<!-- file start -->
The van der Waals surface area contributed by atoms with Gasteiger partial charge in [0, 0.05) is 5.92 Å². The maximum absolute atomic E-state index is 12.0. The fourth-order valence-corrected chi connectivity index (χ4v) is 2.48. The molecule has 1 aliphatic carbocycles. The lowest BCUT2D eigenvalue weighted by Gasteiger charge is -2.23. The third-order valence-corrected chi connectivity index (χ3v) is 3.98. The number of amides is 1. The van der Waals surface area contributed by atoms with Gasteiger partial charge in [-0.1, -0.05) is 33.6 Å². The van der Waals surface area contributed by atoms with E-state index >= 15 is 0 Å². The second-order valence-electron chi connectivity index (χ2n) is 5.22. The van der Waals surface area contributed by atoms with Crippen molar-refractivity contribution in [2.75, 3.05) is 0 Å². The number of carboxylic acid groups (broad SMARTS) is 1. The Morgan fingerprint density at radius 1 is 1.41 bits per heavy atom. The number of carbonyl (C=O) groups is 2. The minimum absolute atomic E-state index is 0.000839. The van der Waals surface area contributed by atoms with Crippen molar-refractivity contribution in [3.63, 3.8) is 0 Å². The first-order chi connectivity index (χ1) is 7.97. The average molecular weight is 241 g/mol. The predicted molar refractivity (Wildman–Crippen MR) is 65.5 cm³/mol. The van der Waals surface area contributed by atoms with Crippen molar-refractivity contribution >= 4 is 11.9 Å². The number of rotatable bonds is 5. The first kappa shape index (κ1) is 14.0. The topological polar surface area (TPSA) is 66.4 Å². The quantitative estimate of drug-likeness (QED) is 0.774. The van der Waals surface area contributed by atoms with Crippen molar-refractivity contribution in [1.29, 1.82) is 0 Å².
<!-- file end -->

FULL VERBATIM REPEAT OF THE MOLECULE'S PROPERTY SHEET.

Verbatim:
The van der Waals surface area contributed by atoms with Gasteiger partial charge in [0, 0.05) is 5.92 Å². The maximum absolute atomic E-state index is 12.0. The fourth-order valence-corrected chi connectivity index (χ4v) is 2.48. The molecule has 1 aliphatic carbocycles. The lowest BCUT2D eigenvalue weighted by Gasteiger charge is -2.23. The third-order valence-corrected chi connectivity index (χ3v) is 3.98. The number of amides is 1. The van der Waals surface area contributed by atoms with Gasteiger partial charge in [-0.1, -0.05) is 33.6 Å². The van der Waals surface area contributed by atoms with E-state index >= 15 is 0 Å². The second-order valence-electron chi connectivity index (χ2n) is 5.22. The van der Waals surface area contributed by atoms with Crippen molar-refractivity contribution in [2.75, 3.05) is 0 Å². The number of carboxylic acid groups (broad SMARTS) is 1. The Morgan fingerprint density at radius 1 is 1.41 bits per heavy atom. The number of carbonyl (C=O) groups is 2. The minimum absolute atomic E-state index is 0.000839. The van der Waals surface area contributed by atoms with Crippen molar-refractivity contribution in [3.63, 3.8) is 0 Å². The first-order chi connectivity index (χ1) is 7.97. The average molecular weight is 241 g/mol. The predicted molar refractivity (Wildman–Crippen MR) is 65.5 cm³/mol. The van der Waals surface area contributed by atoms with Crippen molar-refractivity contribution >= 4 is 11.9 Å². The number of rotatable bonds is 5. The first kappa shape index (κ1) is 14.0. The topological polar surface area (TPSA) is 66.4 Å². The quantitative estimate of drug-likeness (QED) is 0.774. The van der Waals surface area contributed by atoms with Crippen molar-refractivity contribution in [1.29, 1.82) is 0 Å².